Trevor Hoffman says the key to being a successful closer is "turning the page."
"Bad night, turn the page," the 37-year-old right-hander said recently. "Good night, turn the page."
But Hoffman won't be criticized for lingering over the page he turned Friday night in St. Louis.
With a perfect ninth inning -- he struck out Larry Walker, retired David Eckstein on a grounder to third and struck out So Taguchi -- Hoffman preserved a 6-5 Padres victory to pick up the 400th save of his career.
Hoffman joined Lee Smith (478) and John Franco (424) as only the third closer with 400 career saves.
"What's better is that we beat St. Louis two straight here," said Hoffman after the Padres won back-to-back games at St. Louis for the first time since July 16-17, 1997. Before defeating the Cardinals at Busch Stadium on Thursday night, the Padres had lost 11 straight in St. Louis and 19 of 21 dating to the start of the 1999 season.
The save was Hoffman's seventh of the season, which started with him blowing his first and fifth opportunities. Hoffman, however, has recorded six saves in the Padres' last ten games.
"I grew up with two brothers in a great baseball environment," he said. "I have a very supportive family and a manager who knows how to use me. The main thing is consistency."
Hoffman's 400th save came on his 450th opportunity. His career conversion percentage of .889 ranks third to Eric Gagne and John Smoltz among closers with more than 100 saves.
The Curse of Kournikova was lifted last Thursday night. And with it went the bigger curse of St. Louis.
Brian Giles went 4-for-5 with a homer and five RBIs Thursday night to lead the Padres to an 8-3 victory over the Cardinals in St. Louis -- San Diego's first win at St. Louis since Aug. 28, 2001.
For Giles, his second-inning single was his first hit since he caught the ceremonial first pitch from Anna Kournikova before last Friday night's game at Petco Park in San Diego. Actually, his hitless streak went back to April 27 in San Francisco -- officially a run of 27 hitless at-bats.
"He kissed a princess and turned into a frog," Padres manager Bruce Bochy joked of Giles' post-Kournikova plunge that had taken his season batting average down to .175.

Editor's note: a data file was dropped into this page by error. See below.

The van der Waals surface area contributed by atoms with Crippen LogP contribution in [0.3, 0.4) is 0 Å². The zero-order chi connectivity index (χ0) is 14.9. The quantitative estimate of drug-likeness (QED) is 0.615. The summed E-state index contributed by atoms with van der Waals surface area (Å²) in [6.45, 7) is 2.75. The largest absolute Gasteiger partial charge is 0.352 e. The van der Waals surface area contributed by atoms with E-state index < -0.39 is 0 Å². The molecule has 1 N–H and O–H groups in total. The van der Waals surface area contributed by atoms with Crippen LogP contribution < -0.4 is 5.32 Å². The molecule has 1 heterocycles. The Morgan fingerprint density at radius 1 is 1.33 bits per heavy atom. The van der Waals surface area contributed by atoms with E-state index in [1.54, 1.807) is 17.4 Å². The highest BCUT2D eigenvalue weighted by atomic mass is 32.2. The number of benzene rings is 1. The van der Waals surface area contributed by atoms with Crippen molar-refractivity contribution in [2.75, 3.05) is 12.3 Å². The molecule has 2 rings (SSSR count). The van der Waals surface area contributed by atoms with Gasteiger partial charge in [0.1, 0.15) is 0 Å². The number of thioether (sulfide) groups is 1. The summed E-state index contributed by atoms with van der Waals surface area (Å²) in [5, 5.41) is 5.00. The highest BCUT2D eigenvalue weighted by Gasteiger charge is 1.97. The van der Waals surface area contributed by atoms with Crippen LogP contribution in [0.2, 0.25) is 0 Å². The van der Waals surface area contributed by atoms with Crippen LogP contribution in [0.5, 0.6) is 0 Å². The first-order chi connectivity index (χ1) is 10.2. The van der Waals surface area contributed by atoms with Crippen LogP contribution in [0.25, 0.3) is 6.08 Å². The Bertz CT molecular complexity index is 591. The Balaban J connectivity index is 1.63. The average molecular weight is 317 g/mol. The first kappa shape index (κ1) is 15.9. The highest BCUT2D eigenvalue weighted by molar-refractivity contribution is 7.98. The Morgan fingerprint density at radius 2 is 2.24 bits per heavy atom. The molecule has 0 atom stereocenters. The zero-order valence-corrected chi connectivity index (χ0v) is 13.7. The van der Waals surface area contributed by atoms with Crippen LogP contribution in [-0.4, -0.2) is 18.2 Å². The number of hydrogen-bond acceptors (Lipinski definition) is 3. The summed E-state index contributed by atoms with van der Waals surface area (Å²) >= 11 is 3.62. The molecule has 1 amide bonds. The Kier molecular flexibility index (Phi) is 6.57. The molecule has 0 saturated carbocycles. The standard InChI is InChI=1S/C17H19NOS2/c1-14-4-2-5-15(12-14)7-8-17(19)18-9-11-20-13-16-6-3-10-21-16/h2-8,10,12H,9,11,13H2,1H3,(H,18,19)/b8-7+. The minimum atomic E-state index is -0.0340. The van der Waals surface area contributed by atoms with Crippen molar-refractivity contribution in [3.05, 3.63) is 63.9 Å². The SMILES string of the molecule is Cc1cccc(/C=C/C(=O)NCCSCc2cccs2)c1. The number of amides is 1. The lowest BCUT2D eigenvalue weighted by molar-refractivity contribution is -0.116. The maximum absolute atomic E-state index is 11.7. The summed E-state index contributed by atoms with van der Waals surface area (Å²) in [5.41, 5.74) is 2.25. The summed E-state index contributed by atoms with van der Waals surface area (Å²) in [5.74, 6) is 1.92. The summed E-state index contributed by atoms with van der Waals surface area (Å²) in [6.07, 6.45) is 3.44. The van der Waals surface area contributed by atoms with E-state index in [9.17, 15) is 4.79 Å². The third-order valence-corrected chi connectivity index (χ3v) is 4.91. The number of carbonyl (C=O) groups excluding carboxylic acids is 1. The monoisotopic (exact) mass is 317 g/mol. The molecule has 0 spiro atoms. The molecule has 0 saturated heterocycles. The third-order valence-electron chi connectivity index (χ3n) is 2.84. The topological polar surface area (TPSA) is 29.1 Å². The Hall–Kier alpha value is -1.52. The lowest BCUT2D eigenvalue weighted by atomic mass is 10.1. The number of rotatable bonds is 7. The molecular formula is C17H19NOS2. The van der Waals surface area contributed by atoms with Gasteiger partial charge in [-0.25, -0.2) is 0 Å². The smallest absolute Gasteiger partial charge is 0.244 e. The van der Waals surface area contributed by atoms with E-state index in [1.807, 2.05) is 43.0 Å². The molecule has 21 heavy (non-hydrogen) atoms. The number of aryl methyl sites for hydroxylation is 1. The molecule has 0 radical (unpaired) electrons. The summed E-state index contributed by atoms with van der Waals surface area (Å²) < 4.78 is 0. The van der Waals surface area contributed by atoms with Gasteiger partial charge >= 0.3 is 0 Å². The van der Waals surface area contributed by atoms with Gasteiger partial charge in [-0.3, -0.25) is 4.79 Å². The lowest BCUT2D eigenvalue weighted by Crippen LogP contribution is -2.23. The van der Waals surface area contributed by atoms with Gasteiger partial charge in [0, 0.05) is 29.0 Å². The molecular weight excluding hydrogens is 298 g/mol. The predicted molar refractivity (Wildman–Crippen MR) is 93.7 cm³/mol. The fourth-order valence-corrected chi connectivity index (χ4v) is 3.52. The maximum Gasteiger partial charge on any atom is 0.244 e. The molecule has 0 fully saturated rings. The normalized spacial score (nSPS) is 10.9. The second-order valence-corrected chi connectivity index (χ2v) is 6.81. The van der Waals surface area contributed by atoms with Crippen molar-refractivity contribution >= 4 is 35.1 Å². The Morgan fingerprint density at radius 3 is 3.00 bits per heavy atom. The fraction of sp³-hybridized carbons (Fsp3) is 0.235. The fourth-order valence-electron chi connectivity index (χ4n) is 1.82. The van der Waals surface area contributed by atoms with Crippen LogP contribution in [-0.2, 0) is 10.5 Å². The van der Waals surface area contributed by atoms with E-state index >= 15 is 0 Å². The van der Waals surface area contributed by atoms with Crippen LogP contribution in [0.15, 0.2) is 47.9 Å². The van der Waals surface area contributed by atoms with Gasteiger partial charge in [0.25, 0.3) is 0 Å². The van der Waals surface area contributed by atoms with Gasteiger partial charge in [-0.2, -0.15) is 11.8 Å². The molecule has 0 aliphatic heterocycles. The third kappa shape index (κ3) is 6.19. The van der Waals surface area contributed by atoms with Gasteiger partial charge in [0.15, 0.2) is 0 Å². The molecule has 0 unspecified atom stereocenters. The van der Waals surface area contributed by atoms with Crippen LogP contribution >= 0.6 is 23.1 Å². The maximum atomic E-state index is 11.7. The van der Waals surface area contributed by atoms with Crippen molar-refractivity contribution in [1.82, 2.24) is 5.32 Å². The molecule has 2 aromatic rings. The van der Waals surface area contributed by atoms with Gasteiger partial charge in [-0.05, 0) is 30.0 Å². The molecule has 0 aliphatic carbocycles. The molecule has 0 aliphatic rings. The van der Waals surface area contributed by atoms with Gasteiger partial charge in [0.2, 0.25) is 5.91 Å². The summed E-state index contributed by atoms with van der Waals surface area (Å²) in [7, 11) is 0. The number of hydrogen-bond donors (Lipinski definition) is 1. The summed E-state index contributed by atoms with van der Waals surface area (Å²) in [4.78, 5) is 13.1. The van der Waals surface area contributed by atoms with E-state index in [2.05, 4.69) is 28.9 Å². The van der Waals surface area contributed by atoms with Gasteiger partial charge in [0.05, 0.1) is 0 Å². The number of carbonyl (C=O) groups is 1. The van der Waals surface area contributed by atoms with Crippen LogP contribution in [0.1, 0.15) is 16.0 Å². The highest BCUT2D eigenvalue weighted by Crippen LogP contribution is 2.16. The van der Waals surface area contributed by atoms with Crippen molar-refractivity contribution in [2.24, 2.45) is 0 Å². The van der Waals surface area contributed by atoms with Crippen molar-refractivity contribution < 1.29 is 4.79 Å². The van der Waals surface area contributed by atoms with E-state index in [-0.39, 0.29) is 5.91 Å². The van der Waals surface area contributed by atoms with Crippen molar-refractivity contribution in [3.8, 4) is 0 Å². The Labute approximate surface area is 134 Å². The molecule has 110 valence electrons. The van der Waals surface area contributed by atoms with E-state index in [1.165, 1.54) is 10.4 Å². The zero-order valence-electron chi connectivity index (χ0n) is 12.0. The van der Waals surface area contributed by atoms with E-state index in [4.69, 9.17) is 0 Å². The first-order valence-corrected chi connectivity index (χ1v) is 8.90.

But Giles' problems were bigger than Kournikova. His five RBIs Thursday night were two more than he had had in 25 games since April 7. And his three-run homer off Matt Morris was his first since April 13.
As for the Padres' streak at St. Louis, they had lost 11 straight and entered this four-game series with a 2-19 record in St. Louis dating to the start of the 1999 season.
Manager Bruce Bochy believes injuries -- rather, the lack of them -- are one of the cornerstones of success.
"Staying away from injuries is a key to a successful season, and we've been hit pretty hard right now," Bochy said Wednesday after the team put a key player on the disabled list for the fourth time in the season's first 28 games.
This time the victim was right-handed starting pitcher Woody Williams, who suffered a strained left oblique muscle Monday while taking batting practice -- a day after his latest pitching assignment.
Williams joined shortstop Khalil Greene (broken right ring finger) and utility infielder Geoff Blum (contusion of the left chest) on the 15-day disabled list. Infielder-outfielder Eric Young has been on the 60-day disabled list since dislocating his right (throwing shoulder) April 7.
Williams (2-2, 4.84 ERA) will miss at least two starts. Left-hander Darrell May, who was ticketed to be the Padres' No. 5 starter this season before losing the position in spring training to Tim Redding, will move into the starting rotation. Left-handed reliever Randy Williams was promoted from Class AAA Portland to take May's spot in the bullpen, but has since been reassigned.
While Greene returned to the lineup Monday in Cincinnati and Blum is due back May 14, there are concerns about Williams -- which is one reason why the Padres immediately placed him on the disabled list.
Williams suffered a similar injury in 2002 and missed 16 starts during two trips to the disabled list. "That was more serious, though," said Williams. "I tore the muscle off the bone. This has nothing to do with pitching. I had a real good workout Monday. Then I went to the cage to hit. And in my second round, I felt a tweak in my side. It didn't get any better Tuesday."
But oblique strains can become lingering injuries.
"That's one reason we acted quickly, is to keep it from being a lingering injury," said trainer Todd Hutcheson. "We think we have it under control."
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